• That’s a big part of it. The funding formulas don’t allow for it to happen, and it’s an expensive decision. We have to think outside the box, and thanks to the career academies and to some brands, we are looking at doubling our number of counselors at the high school next year. So, that’s exciting.
  • We have over 600 kids right now signed up for the academies. And we’re only a year and a half in. So, we have everything in place except for bodies—a team to work with our kids.
  • Again, the guidance piece and the jobs and the frustration a business might have with school counselors comes down to resources. I really believe that. I believe as we get more resources, we have more community partners who put resources into working proactively with kids, instead of it being a reactive system where we’re putting out fires. That’s going to make a difference in how we can better serve students, and it’s a guidance format for all of us—middle school and high school. We can start to work a little bit more, and not just with the kids who have mental health concerns or social-emotional issues, but also the ones who just want a little help and guidance, need some direction and want to talk to a manufacturer or talk to a business or do more things with the academies. It’s hard for us to get the time to really meet and discuss that and college plans with kids.

Let’s talk about that college track, the B.A. track. It has become cliché in these focus groups for someone to say that public high schools just want to be factories for four-year degrees. What’s your perception of this? Is there a prejudice that the four-year degree is the only way to a remunerative and satisfying career?

  • Well, you said nine out of 10 groups say it’s too high. We look at a kid who has to mature, and through the maturation process maybe he wants to be a nurse, a school counselor, a teacher, and you have to give him that chance to mature and all that. College helps a lot of folks mature. I mean, I want to push 80 percent of them to look at that.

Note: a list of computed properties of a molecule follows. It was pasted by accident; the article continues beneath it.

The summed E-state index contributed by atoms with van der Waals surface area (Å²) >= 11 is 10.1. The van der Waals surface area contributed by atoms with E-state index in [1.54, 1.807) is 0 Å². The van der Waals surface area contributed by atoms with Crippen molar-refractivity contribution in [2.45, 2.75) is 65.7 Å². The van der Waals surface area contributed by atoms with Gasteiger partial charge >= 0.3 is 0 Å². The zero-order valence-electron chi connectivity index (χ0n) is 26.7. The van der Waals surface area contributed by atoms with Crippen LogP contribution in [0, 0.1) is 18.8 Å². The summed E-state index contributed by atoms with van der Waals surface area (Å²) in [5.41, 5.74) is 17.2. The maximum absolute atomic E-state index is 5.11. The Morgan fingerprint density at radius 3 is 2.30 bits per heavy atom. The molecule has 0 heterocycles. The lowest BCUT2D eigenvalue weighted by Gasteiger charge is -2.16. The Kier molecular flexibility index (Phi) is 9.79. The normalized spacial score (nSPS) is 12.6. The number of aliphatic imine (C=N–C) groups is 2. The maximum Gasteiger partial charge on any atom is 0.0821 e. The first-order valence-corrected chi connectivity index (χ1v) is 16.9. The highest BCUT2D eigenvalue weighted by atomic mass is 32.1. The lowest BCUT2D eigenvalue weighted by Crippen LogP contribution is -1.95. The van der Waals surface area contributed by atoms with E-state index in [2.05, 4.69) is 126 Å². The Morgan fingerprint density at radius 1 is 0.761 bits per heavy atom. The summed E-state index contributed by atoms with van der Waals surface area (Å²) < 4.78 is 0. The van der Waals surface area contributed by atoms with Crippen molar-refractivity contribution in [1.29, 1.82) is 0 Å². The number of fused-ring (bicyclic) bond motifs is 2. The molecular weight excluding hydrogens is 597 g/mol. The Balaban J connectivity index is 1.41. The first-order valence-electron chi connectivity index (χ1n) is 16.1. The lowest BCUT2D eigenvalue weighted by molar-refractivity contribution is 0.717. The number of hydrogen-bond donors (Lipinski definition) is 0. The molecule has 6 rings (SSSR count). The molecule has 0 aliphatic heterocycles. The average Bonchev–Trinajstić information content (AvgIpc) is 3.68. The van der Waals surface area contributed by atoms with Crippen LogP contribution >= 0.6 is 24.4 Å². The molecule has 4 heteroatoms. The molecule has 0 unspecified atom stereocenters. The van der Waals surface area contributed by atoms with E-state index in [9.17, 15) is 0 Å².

• We’re not pushing them at the high school level. We already know our group that’s going out to a four-year college. We’re not worried about that.
  • Well, 75 percent of them are in music. That’s 75 percent right there. They’re in our first hour of music.
  • Where do the poor kids go after high school? In the ‘60s and ‘70s they joined the Army, they joined the Navy. And growing up in a farm community, that was my out, to join the military. Now you look at kids and you ask, “What options do I have for you to break the track?” Kids might be A students, they might be in choir, they might be in band, they might be in everything. But understanding what they can access, that’s the piece we provide that other schools are asking, “Well, what’s the difference?”
  • I think the difference is we have somewhat of a generational gap than the rest of the state because we still have families where parents didn’t graduate high school, but they were able to find employment. What we are finding is we’re able to provide that understanding of access. We’re giving them the bridge of perseverance. It’s the idea that, “Okay, we’re going to have you take the mechatronics program that we have here, and we are going to lead you through it. We are going to support you through it.”
  • For every one job that requires a doctorate, there are two jobs that require a bachelor’s degree, a master’s degree and there are seven that require a trade. All of my field trips right now have kids step foot on a college campus. A lot of my kids in mechatronics, they get F’s and D’s in a traditional classroom. And they get all A’s with hands-on learning. The fact that they’re like, “I got an A in a college class” is important. So, it’s the mindset.